Njari

Njari tuning, 29 lamellae. The tuning diagram for this njari is based on an instrument made by Simon Mashoko. The pitch names here are just to give an idea of the octave layouts and are not meant to be 440. The upper manual pitches are in the octave above those in the lower manual.

 

Other Lamellaphones from Africa

Kadongo

Kadongo tuning from Uganda, played by Buganda People, 17 lamellae. These instruments are available in various sizes and the most standard tuning involves 10 lamellae (the outside 5 lamellae on each side). This model is actually referred to as a 14 lamellae version as the middle 3 lamellae are sympathetic and often not included when a lamellae count is given. All of the Abs, Cs, and Ebs on the shortest lamellae are in unison. The Abs, Bbs, and Fs are an octave apart (longer lamellae are lower octave). The pitch names here are just to give an idea of the octave layouts and are not meant to be 440. "Akadongo" is sometimes used for this instrument while the term "budongo" is plural.

 

Likembe

Likembe tuning from the Democratic Republic of Congo (formerly Zaïre) of Titos Sompa from Brazzaville, 14 lamellae.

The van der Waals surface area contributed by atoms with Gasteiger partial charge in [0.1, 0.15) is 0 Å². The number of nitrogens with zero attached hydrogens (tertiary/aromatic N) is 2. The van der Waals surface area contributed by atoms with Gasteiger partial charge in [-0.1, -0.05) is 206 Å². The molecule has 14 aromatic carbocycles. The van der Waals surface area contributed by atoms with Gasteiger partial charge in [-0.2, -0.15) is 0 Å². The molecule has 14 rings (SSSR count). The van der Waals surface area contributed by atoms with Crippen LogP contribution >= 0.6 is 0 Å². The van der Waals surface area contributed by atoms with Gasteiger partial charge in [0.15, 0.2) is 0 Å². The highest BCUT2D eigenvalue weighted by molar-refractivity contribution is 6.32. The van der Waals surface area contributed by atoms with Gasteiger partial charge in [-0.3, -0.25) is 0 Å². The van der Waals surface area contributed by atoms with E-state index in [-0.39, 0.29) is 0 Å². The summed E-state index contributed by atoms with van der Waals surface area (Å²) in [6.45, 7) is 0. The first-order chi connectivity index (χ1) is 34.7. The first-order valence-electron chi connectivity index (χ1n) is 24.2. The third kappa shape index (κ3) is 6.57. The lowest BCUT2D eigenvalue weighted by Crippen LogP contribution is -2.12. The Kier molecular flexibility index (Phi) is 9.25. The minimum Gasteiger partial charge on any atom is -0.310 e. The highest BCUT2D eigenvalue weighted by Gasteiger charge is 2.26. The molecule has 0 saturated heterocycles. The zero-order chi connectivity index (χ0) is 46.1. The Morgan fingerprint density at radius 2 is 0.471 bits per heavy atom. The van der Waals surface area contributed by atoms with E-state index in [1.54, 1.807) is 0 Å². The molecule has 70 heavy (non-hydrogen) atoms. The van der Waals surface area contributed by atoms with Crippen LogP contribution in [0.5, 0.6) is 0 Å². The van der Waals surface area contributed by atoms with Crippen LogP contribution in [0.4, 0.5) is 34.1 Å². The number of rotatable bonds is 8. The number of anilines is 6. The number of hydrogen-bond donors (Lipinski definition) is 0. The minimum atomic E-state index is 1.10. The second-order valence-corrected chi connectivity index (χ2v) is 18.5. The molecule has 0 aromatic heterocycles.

Chirimba

Chirimba from Tanzania in non-Western pentatonic tuning: This is the tuning that Dr. Hukwe Ubi Zawose (of the Wagogo People of central Tanzania) used on his small 15-lamellae chirimba, which is pentatonic but features non-Western intervals. Note names and cents measurements are given below.

Start from lowest lamella in center with right thumb and alternate hands to ascend:

G +19 cents
A +26 cents
B +6 cents
D +17 cents
F -9 cents
G +19 cents (octave higher)
A +26 cents
B +6 cents
D +17 cents
F -9 cents
G +19 cents (next octave up)
A +26 cents
B +6 cents
D +17 cents
F -9 cents


Special thanks for help in compiling this information: B. Michael Williams, Erica Azim, Dan Pauli, Joel Laviolette, Chaka Chawasarira, Forward Kwenda, Claire Jones, Solomon Murungu, David Bellinger, Anthony Perman, Titos Sompa, and Nolan Warden.

©2004 - N. Scott Robinson. All rights reserved.

 

©1999-N. Scott Robinson/New World View Music-BMI. All rights reserved.

N. Scott Robinson - sonrob@msn.com / Pages designed by omradio.com